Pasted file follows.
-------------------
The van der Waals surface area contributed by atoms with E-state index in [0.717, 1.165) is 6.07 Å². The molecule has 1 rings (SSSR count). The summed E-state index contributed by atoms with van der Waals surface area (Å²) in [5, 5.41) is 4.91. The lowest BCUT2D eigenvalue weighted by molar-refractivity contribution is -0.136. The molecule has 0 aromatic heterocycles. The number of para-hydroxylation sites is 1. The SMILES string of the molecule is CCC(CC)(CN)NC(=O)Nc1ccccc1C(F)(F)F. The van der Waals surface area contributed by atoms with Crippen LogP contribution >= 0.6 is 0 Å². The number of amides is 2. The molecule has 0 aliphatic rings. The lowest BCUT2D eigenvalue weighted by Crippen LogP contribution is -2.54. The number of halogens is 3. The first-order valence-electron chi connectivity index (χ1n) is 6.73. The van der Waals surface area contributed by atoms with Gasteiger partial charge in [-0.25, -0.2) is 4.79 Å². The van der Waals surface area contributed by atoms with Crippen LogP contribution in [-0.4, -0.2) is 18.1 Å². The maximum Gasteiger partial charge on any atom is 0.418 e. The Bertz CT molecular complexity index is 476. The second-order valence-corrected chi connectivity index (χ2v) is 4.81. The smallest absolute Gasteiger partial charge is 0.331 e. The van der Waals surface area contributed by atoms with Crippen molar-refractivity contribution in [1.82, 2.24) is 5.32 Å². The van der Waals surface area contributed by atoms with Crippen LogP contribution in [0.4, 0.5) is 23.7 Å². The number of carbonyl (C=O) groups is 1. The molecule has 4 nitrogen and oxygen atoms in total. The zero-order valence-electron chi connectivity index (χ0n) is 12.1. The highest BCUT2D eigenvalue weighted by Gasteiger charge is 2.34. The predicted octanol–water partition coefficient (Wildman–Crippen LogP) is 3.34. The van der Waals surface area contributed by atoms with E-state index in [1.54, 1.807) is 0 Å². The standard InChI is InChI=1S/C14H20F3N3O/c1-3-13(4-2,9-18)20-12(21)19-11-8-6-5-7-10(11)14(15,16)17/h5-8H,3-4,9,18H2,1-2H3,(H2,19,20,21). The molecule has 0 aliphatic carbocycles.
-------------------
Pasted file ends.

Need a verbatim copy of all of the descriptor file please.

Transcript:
The van der Waals surface area contributed by atoms with E-state index in [0.717, 1.165) is 6.07 Å². The molecule has 1 rings (SSSR count). The summed E-state index contributed by atoms with van der Waals surface area (Å²) in [5, 5.41) is 4.91. The lowest BCUT2D eigenvalue weighted by molar-refractivity contribution is -0.136. The molecule has 0 aromatic heterocycles. The number of para-hydroxylation sites is 1. The SMILES string of the molecule is CCC(CC)(CN)NC(=O)Nc1ccccc1C(F)(F)F. The van der Waals surface area contributed by atoms with Crippen LogP contribution >= 0.6 is 0 Å². The number of amides is 2. The molecule has 0 aliphatic rings. The lowest BCUT2D eigenvalue weighted by Crippen LogP contribution is -2.54. The number of halogens is 3. The first-order valence-electron chi connectivity index (χ1n) is 6.73. The van der Waals surface area contributed by atoms with Gasteiger partial charge in [-0.25, -0.2) is 4.79 Å². The van der Waals surface area contributed by atoms with Crippen LogP contribution in [-0.4, -0.2) is 18.1 Å². The maximum Gasteiger partial charge on any atom is 0.418 e. The Bertz CT molecular complexity index is 476. The second-order valence-corrected chi connectivity index (χ2v) is 4.81. The smallest absolute Gasteiger partial charge is 0.331 e. The van der Waals surface area contributed by atoms with Crippen molar-refractivity contribution in [1.82, 2.24) is 5.32 Å². The van der Waals surface area contributed by atoms with Crippen LogP contribution in [0.4, 0.5) is 23.7 Å². The number of carbonyl (C=O) groups is 1. The molecule has 4 nitrogen and oxygen atoms in total. The zero-order valence-electron chi connectivity index (χ0n) is 12.1. The highest BCUT2D eigenvalue weighted by Gasteiger charge is 2.34. The predicted octanol–water partition coefficient (Wildman–Crippen LogP) is 3.34. The van der Waals surface area contributed by atoms with E-state index in [1.54, 1.807) is 0 Å². The standard InChI is InChI=1S/C14H20F3N3O/c1-3-13(4-2,9-18)20-12(21)19-11-8-6-5-7-10(11)14(15,16)17/h5-8H,3-4,9,18H2,1-2H3,(H2,19,20,21). The molecule has 0 aliphatic carbocycles.